The Trippensee Planetarium is a demonstration model of the movement of the earth, moon and Venus relative to each other and to the sun. It shows such phenomena as the succession of seasons, and solar and lunar eclipses. In addition to its educational objective, the tellurian is also decorative and entertaining. The original models, patented in 1908, have maple arms and central standards. Those produced around the second quarter of the 20th century have ebonized arms and central standards. Models made after World War II models are of Bakelite or plastic.
Shield-form Cartouche on Globe: The/ Trippensee/ Mfg. Co.,/ Detroit,/ Mich.
Additional Legend on Globe: Rand, McNally & Co’s/ New 3 Inch/ Terrestrial Globe/ Copyright 1891, by/ Rand McNally & Co.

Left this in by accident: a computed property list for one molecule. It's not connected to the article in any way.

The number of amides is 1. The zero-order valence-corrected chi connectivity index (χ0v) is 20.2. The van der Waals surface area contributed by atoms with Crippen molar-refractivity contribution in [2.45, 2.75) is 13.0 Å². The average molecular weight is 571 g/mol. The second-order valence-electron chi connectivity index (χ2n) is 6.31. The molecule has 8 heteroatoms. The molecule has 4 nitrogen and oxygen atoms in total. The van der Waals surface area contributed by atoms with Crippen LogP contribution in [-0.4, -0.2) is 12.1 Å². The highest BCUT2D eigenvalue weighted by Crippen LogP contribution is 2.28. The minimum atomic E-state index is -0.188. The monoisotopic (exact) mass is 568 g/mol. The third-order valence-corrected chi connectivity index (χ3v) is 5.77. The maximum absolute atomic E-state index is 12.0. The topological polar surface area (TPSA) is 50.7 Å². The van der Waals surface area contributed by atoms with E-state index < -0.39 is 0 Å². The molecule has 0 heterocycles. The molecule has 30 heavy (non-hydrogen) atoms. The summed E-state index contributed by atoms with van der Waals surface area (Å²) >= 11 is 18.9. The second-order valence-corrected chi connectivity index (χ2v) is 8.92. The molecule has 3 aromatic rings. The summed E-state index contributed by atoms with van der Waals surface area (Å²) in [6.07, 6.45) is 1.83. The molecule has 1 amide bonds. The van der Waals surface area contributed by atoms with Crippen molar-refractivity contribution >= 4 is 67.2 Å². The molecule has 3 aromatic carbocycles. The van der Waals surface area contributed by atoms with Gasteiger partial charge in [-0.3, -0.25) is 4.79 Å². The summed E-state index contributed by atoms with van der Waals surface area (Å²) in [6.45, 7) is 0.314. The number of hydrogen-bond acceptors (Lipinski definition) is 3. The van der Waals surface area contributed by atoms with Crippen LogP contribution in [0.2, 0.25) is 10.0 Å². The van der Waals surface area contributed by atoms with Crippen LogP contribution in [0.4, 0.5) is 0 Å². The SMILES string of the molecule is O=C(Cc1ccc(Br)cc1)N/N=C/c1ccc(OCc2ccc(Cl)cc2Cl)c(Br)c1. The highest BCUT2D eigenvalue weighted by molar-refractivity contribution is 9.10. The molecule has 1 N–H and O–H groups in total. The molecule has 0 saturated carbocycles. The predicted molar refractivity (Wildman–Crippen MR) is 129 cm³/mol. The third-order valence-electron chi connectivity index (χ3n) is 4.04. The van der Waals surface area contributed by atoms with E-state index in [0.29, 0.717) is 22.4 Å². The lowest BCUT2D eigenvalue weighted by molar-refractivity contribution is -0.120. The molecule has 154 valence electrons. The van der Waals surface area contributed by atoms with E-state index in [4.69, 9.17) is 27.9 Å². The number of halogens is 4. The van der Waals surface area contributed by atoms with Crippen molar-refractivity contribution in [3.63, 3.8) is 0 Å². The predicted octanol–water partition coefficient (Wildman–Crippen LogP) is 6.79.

Maker’s Label on Arm (varies with different models, sometimes not present as issued): THE TRIPPENSEE PLANETARIUM/ PAT. U.S. MAR. 10, ’08, CANADA JULY 21, ’08, / THE TRIPPENSEE MFG. CO./ DETROIT, MICH., U.S.A. (rectangular metal label with silver typeface on black ground).
Condition: Very fine overall. Earth globe bright. No dents in brass. Moon and Venus very good. Gears and chains work very well. Original box a bit worn and distressed.
Our models are sold in working condition, however, we are frequently asked about replacement parts or repair of antique and vintage tellurians:
• Spare Parts: Trippensee is still in business, now owned by Science First. We do not sell spare parts, but the company does. Replacement parts, such as chains and gears, are often available for their current line as well as for older models. For more information, contact them.
• Repair: If you are having trouble getting the chains or gears on your planetarium to engage, you might try taking it to a local antique clock repair person.
Hovey, Edward. Elements of Mathematical Geography – A Hand Book for School and Home Use in Connection with the Trippensee Planetarium. Detroit: 1911.